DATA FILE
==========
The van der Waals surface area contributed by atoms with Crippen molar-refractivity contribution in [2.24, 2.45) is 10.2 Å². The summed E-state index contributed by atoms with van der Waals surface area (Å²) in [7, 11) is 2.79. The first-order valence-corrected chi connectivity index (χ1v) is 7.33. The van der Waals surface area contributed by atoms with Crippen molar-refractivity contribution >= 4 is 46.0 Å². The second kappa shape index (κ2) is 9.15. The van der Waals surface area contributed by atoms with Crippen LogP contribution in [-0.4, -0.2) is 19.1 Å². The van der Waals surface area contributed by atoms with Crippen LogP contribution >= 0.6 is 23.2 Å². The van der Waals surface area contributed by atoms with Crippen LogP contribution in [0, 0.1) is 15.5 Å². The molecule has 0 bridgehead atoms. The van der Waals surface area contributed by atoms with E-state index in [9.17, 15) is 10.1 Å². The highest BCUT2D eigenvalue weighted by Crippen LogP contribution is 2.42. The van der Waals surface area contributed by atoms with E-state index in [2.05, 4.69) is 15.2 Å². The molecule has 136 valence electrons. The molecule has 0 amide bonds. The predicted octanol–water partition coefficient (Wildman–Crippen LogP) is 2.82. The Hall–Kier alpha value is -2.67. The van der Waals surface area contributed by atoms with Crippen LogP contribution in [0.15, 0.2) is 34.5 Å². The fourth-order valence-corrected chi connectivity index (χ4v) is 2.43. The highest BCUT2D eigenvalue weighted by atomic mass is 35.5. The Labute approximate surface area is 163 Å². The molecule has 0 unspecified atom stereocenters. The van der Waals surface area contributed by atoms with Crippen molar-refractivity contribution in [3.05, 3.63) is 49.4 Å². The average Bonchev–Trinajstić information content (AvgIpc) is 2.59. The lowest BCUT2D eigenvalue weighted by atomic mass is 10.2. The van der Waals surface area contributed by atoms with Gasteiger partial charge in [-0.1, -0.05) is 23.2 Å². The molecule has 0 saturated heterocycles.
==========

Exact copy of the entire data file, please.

The van der Waals surface area contributed by atoms with Crippen molar-refractivity contribution in [2.24, 2.45) is 10.2 Å². The summed E-state index contributed by atoms with van der Waals surface area (Å²) in [7, 11) is 2.79. The first-order valence-corrected chi connectivity index (χ1v) is 7.33. The van der Waals surface area contributed by atoms with Crippen molar-refractivity contribution >= 4 is 46.0 Å². The second kappa shape index (κ2) is 9.15. The van der Waals surface area contributed by atoms with Crippen LogP contribution in [-0.4, -0.2) is 19.1 Å². The van der Waals surface area contributed by atoms with Crippen LogP contribution >= 0.6 is 23.2 Å². The van der Waals surface area contributed by atoms with Crippen LogP contribution in [0, 0.1) is 15.5 Å². The molecule has 0 bridgehead atoms. The van der Waals surface area contributed by atoms with E-state index in [9.17, 15) is 10.1 Å². The highest BCUT2D eigenvalue weighted by Crippen LogP contribution is 2.42. The van der Waals surface area contributed by atoms with E-state index in [2.05, 4.69) is 15.2 Å². The molecule has 136 valence electrons. The molecule has 0 amide bonds. The predicted octanol–water partition coefficient (Wildman–Crippen LogP) is 2.82. The Hall–Kier alpha value is -2.67. The van der Waals surface area contributed by atoms with Crippen LogP contribution in [0.15, 0.2) is 34.5 Å². The fourth-order valence-corrected chi connectivity index (χ4v) is 2.43. The highest BCUT2D eigenvalue weighted by atomic mass is 35.5. The Labute approximate surface area is 163 Å². The molecule has 0 unspecified atom stereocenters. The van der Waals surface area contributed by atoms with Crippen molar-refractivity contribution in [3.05, 3.63) is 49.4 Å². The average Bonchev–Trinajstić information content (AvgIpc) is 2.59. The lowest BCUT2D eigenvalue weighted by atomic mass is 10.2. The van der Waals surface area contributed by atoms with Gasteiger partial charge in [-0.1, -0.05) is 23.2 Å². The molecule has 0 saturated heterocycles.